If you’re expecting every parent to read every email, you’re setting yourself up for quite the disappointment. I mentioned that most email service providers will show you how many people actually opened your email. That stat isn’t completely reliable, but it’s pretty close. To give you an idea of what MailChimp sees on average, click here. As you’ll see, the average they see in the Religion Industry (whatever that is), is 26 percent. It would be great if it were 75 percent, but even if I can only equip a quarter of our parents through a weekly email, that’s worth it to me.
For the parents who are reading your emails, most of them will read it on their phone. Therefore, we have to be concise. Short sentences and short paragraphs. Like this one.
Use Special Headings, Like This One
If it is going to be longer, use special headings (larger font or built-in heading) in your email to break it up into logical sections. Yes, this could encourage readers to skip certain sections but it will encourage them to read what they really need. This may not be necessary if you have a newsletter format.
Use an Editor and Triple Check
Over the years, I’ve learned how important it is to write well if you want to be a leader. Communication is a huge part of leadership, and the fact is, not everyone does it well. Whether it’s typos, grammar mistakes, or something else that’s off, it can hurt your credibility as a leader. Everyone makes mistakes, but be sure to use an editor that will identify errors and triple check your emails before sending them out. You grammar perfectionists know what this is in relation to! (See what I did there?)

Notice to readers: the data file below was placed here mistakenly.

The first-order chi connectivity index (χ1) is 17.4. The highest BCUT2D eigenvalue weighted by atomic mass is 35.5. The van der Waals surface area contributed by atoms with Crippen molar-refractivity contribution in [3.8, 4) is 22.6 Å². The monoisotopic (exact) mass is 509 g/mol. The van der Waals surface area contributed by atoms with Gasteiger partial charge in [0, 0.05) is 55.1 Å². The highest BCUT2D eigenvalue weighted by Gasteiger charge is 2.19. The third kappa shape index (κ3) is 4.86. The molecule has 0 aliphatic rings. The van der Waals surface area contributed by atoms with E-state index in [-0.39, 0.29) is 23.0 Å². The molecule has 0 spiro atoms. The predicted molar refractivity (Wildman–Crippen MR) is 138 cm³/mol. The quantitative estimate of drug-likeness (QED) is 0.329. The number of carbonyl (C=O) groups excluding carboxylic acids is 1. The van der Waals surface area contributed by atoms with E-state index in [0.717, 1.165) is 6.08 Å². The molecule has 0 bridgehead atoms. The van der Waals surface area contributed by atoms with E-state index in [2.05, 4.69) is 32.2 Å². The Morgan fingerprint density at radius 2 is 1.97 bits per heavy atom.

Don’t Overload Them
If you’re like us, you don’t really overload parents with too many emails from your ministry. The problem is, many of us overload parents because we don’t consider the other emails they’re getting from our church. It would be completely realistic for a parent to get a weekly email for their elementary kid, one for their middle schooler, one from the church-wide email and one from the volunteer team they serve on. Think about a parent in your church who serves, is in a small group, and has kids in two age-groups. Print out samples of the emails they got last month and tape them on a wall. What stands out?
Use Different Subject Lines
Newsletters usually begin with good open rates and then fade over time. We recently shifted our email strategy and broke this rule after following it for a while. Guess what? We experienced the open rate decline so we’re switching back to unique subject lines. You want to create some intrigue with your subject line. There’s a reason click-bait works so well. The difference, of course, is you actually have information parents need (as opposed to what happened next after someone shaved their cat). If your content is truly helpful, then don’t feel bad about piquing their curiosity with your subject lines.
That’s pretty much everything we’ve learned, and, you know what? We still haven’t figured it out. So, if you figure it out, please let me know. In the mean time, I hope these tips will help you improve your email communication with parents. I want your partnership with parents to be strong because I want your parents to lead their children as well as they possibly can when it comes to faith. Nothing else matters more.